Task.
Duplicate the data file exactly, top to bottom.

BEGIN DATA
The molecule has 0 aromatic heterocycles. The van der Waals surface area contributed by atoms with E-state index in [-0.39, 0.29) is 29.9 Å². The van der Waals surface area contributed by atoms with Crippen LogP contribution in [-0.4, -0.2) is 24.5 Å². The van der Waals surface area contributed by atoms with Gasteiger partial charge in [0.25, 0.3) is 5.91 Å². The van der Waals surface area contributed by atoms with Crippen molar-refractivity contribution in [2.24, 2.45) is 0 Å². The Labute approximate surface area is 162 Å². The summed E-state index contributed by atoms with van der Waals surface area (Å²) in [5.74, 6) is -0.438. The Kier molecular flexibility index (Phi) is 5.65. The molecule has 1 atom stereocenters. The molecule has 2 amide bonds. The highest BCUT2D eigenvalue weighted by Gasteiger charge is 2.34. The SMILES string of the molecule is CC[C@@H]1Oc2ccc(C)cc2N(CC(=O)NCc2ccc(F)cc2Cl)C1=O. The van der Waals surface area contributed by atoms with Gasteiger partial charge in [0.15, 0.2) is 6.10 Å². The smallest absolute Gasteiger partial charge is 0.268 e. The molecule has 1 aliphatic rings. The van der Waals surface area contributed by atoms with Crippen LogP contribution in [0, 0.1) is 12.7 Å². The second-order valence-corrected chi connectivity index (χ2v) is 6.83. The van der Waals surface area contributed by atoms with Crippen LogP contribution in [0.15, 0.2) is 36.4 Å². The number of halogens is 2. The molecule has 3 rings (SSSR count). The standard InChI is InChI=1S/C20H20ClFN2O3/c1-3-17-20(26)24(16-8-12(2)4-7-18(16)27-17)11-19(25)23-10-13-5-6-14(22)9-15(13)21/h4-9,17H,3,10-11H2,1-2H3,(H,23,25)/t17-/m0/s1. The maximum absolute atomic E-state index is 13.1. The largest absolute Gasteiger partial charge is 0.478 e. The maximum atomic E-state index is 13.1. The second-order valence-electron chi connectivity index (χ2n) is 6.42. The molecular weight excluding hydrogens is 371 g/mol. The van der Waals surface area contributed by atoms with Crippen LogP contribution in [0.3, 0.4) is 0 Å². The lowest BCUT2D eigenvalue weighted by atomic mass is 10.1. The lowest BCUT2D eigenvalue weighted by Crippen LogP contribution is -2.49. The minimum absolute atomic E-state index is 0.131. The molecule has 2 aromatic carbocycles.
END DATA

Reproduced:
The molecule has 0 aromatic heterocycles. The van der Waals surface area contributed by atoms with E-state index in [-0.39, 0.29) is 29.9 Å². The van der Waals surface area contributed by atoms with Crippen LogP contribution in [-0.4, -0.2) is 24.5 Å². The van der Waals surface area contributed by atoms with Gasteiger partial charge in [0.25, 0.3) is 5.91 Å². The van der Waals surface area contributed by atoms with Crippen molar-refractivity contribution in [2.24, 2.45) is 0 Å². The Labute approximate surface area is 162 Å². The summed E-state index contributed by atoms with van der Waals surface area (Å²) in [5.74, 6) is -0.438. The Kier molecular flexibility index (Phi) is 5.65. The molecule has 1 atom stereocenters. The molecule has 2 amide bonds. The highest BCUT2D eigenvalue weighted by Gasteiger charge is 2.34. The SMILES string of the molecule is CC[C@@H]1Oc2ccc(C)cc2N(CC(=O)NCc2ccc(F)cc2Cl)C1=O. The van der Waals surface area contributed by atoms with Gasteiger partial charge in [0.15, 0.2) is 6.10 Å². The smallest absolute Gasteiger partial charge is 0.268 e. The molecule has 1 aliphatic rings. The van der Waals surface area contributed by atoms with Crippen LogP contribution in [0, 0.1) is 12.7 Å². The second-order valence-corrected chi connectivity index (χ2v) is 6.83. The van der Waals surface area contributed by atoms with Crippen LogP contribution in [0.15, 0.2) is 36.4 Å². The number of halogens is 2. The molecule has 3 rings (SSSR count). The standard InChI is InChI=1S/C20H20ClFN2O3/c1-3-17-20(26)24(16-8-12(2)4-7-18(16)27-17)11-19(25)23-10-13-5-6-14(22)9-15(13)21/h4-9,17H,3,10-11H2,1-2H3,(H,23,25)/t17-/m0/s1. The maximum absolute atomic E-state index is 13.1. The largest absolute Gasteiger partial charge is 0.478 e. The maximum atomic E-state index is 13.1. The second-order valence-electron chi connectivity index (χ2n) is 6.42. The molecular weight excluding hydrogens is 371 g/mol. The van der Waals surface area contributed by atoms with Crippen LogP contribution in [0.3, 0.4) is 0 Å². The lowest BCUT2D eigenvalue weighted by atomic mass is 10.1. The lowest BCUT2D eigenvalue weighted by Crippen LogP contribution is -2.49. The minimum absolute atomic E-state index is 0.131. The molecule has 2 aromatic carbocycles.